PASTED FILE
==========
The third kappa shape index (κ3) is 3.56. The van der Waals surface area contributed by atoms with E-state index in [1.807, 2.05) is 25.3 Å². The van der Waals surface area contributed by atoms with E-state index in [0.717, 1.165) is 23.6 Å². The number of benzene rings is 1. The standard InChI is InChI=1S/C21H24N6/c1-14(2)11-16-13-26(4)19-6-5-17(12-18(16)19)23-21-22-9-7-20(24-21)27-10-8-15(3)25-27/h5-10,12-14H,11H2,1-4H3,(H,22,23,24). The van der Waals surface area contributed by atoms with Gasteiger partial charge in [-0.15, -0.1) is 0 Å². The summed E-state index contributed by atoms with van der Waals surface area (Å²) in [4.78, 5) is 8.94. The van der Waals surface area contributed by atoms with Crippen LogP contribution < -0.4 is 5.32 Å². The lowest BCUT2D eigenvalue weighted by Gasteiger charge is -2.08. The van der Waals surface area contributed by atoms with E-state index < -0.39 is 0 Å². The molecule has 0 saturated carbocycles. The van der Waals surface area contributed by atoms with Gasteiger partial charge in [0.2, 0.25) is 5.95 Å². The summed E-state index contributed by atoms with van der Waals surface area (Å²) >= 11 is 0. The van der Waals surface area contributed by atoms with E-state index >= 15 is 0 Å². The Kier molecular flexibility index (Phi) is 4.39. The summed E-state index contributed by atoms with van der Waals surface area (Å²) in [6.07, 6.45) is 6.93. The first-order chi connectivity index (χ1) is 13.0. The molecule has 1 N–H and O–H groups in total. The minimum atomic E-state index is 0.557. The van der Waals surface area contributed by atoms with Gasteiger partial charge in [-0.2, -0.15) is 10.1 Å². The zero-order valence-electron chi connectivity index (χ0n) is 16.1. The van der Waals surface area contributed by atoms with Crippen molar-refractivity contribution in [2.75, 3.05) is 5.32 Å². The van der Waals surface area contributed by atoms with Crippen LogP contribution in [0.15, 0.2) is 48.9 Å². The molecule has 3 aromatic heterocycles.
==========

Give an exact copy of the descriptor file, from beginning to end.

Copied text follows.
The third kappa shape index (κ3) is 3.56. The van der Waals surface area contributed by atoms with E-state index in [1.807, 2.05) is 25.3 Å². The van der Waals surface area contributed by atoms with E-state index in [0.717, 1.165) is 23.6 Å². The number of benzene rings is 1. The standard InChI is InChI=1S/C21H24N6/c1-14(2)11-16-13-26(4)19-6-5-17(12-18(16)19)23-21-22-9-7-20(24-21)27-10-8-15(3)25-27/h5-10,12-14H,11H2,1-4H3,(H,22,23,24). The van der Waals surface area contributed by atoms with Gasteiger partial charge in [-0.15, -0.1) is 0 Å². The summed E-state index contributed by atoms with van der Waals surface area (Å²) in [4.78, 5) is 8.94. The van der Waals surface area contributed by atoms with Crippen LogP contribution < -0.4 is 5.32 Å². The lowest BCUT2D eigenvalue weighted by Gasteiger charge is -2.08. The van der Waals surface area contributed by atoms with E-state index < -0.39 is 0 Å². The molecule has 0 saturated carbocycles. The van der Waals surface area contributed by atoms with Gasteiger partial charge in [0.2, 0.25) is 5.95 Å². The summed E-state index contributed by atoms with van der Waals surface area (Å²) >= 11 is 0. The van der Waals surface area contributed by atoms with E-state index >= 15 is 0 Å². The Kier molecular flexibility index (Phi) is 4.39. The summed E-state index contributed by atoms with van der Waals surface area (Å²) in [6.07, 6.45) is 6.93. The first-order chi connectivity index (χ1) is 13.0. The molecule has 1 N–H and O–H groups in total. The minimum atomic E-state index is 0.557. The van der Waals surface area contributed by atoms with Gasteiger partial charge in [-0.2, -0.15) is 10.1 Å². The zero-order valence-electron chi connectivity index (χ0n) is 16.1. The van der Waals surface area contributed by atoms with Crippen molar-refractivity contribution in [2.75, 3.05) is 5.32 Å². The van der Waals surface area contributed by atoms with Crippen LogP contribution in [0.15, 0.2) is 48.9 Å². The molecule has 3 aromatic heterocycles.